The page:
Evangelical voters, who comprise the core of America's values voters,
have been and continue to be pivotal to winning presidential elections. For
example, George W. Bush won in 2000 and 2004 by keeping
the evangelical vote
united, while Barack Obama and
Bill Clinton won in 2008 & 2012 and 1992 & 1996, respectively, by splitting and
siphoning away some of them.
What makes evangelical voters so sought after by the
candidates is that
besides influencing the rest of the
they can be counted on to show up at the polls, rain
snow. Ted Cruz's upset win over
Donald Trump in the 2016 Iowa
caucus is attributed to dishonesty (see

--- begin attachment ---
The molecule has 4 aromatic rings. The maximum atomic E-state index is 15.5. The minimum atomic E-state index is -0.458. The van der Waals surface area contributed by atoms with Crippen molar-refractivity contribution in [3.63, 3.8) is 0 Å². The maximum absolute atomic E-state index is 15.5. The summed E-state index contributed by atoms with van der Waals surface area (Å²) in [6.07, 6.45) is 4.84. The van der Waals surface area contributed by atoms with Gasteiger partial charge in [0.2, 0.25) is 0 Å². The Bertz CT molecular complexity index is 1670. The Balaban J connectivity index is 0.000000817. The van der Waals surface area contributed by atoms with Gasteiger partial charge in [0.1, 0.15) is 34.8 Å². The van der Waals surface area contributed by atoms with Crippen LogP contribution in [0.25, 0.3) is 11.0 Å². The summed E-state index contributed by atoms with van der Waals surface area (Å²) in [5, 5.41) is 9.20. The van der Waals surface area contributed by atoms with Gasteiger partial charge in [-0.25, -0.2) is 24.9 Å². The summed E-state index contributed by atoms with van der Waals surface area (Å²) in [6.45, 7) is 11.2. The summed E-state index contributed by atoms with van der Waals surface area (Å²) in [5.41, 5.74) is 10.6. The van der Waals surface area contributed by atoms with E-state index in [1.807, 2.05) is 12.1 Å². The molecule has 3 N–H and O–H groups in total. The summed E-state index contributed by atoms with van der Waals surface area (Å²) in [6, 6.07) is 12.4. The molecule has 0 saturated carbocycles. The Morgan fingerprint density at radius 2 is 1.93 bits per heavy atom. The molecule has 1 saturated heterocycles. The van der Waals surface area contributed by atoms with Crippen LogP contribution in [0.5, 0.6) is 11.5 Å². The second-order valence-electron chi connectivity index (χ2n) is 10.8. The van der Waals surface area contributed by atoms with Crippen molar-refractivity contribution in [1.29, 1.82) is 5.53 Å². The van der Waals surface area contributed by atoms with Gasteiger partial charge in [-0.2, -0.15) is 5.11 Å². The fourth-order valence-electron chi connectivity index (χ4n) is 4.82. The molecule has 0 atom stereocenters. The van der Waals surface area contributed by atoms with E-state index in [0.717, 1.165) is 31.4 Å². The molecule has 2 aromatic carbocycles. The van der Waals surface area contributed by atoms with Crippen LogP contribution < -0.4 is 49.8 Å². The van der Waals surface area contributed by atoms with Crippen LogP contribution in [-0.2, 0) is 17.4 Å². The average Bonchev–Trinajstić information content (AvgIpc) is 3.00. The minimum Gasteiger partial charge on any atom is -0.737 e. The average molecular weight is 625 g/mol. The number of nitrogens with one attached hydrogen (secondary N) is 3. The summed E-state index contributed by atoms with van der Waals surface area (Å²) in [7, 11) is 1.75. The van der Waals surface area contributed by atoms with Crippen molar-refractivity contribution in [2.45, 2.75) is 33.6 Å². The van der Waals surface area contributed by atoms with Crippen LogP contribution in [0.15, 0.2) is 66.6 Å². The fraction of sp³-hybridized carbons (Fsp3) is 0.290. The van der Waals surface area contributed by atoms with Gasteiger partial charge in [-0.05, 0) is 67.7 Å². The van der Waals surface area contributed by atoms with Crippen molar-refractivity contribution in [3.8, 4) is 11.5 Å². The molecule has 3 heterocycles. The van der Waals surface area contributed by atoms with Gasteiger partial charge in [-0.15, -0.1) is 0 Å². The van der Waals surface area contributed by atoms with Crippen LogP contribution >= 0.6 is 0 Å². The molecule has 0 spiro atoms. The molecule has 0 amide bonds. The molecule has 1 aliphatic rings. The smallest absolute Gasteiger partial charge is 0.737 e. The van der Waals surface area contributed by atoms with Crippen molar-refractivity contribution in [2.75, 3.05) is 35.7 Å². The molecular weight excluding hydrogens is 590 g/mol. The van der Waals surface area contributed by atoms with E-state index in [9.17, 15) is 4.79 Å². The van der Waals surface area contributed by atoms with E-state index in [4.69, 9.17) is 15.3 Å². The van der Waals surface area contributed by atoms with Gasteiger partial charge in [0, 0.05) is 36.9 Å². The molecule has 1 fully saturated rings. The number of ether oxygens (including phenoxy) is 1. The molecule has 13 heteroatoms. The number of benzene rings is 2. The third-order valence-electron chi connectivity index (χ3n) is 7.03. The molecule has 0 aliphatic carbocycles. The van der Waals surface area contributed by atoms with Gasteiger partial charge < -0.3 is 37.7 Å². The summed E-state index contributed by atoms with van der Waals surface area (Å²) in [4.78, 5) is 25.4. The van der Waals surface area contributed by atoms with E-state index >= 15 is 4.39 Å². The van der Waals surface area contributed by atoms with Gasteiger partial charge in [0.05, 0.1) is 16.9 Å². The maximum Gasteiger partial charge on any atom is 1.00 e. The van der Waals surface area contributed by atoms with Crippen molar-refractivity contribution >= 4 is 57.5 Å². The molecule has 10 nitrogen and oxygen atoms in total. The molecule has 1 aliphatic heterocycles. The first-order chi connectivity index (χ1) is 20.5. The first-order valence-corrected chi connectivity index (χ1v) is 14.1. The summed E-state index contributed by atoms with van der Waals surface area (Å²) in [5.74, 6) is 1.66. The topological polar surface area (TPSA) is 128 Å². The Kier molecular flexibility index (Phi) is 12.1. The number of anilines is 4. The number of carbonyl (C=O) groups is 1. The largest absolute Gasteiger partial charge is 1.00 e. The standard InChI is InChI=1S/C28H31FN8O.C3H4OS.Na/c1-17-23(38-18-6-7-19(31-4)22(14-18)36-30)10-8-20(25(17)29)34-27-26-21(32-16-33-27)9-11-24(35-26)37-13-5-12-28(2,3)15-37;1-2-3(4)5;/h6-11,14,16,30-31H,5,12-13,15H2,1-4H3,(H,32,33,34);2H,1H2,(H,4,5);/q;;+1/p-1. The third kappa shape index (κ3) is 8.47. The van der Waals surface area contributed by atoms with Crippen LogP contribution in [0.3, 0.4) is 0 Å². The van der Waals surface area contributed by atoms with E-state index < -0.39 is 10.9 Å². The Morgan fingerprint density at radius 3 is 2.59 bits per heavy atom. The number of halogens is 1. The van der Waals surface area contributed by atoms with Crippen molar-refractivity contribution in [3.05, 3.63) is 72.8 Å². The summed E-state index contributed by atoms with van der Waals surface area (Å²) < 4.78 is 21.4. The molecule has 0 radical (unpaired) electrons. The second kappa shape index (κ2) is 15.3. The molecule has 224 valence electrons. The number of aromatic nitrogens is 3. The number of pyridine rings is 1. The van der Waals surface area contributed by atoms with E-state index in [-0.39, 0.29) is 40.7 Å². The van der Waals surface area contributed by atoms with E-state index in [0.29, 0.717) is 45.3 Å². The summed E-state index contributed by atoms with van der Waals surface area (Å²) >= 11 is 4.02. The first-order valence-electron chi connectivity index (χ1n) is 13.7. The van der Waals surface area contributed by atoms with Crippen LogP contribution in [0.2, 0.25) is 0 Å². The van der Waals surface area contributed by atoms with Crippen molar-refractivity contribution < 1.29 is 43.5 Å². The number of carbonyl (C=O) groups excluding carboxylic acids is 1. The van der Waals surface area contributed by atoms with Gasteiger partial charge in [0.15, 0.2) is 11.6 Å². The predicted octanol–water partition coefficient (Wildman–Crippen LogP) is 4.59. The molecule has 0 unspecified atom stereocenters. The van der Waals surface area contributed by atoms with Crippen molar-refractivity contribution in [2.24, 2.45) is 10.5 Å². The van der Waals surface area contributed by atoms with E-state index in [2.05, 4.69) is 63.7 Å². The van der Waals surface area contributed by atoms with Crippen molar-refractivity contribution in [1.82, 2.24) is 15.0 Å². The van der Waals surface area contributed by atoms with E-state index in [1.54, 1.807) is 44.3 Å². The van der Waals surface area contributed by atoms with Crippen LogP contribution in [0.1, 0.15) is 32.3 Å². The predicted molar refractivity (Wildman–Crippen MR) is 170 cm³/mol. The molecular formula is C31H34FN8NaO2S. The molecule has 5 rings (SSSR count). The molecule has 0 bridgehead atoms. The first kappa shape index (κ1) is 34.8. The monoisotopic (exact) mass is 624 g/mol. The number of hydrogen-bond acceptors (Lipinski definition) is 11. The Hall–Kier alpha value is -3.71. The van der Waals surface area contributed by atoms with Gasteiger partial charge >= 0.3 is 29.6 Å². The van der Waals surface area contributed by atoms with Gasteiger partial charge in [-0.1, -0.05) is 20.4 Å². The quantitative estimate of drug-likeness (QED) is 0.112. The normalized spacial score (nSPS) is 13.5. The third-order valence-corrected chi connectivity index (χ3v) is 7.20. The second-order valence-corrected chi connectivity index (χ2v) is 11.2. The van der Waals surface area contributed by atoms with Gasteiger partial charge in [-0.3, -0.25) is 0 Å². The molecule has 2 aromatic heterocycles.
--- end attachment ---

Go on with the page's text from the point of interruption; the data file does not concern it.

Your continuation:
Ted Cruz religion),
as well as high turnout of Cruz's evangelical supporters in poor weather.
How many evangelical voters are there?
While 35% of American voters identify themselves as evangelical, the number
of truly evangelical voters - those who believe the Gospel* of the Bible,
including Jesus' deity (see
Lord, Liar or Lunatic), justice (see
Justice of God) and resurrection (see
Jesus Resurrection Proof) - comprise only about 7% of American voters.
* "Evangelical" comes from Evangile, a French
that means "Gospel" and which dates back to the early years of the Reformation.
Around which issues are the evangelical voters coalescing in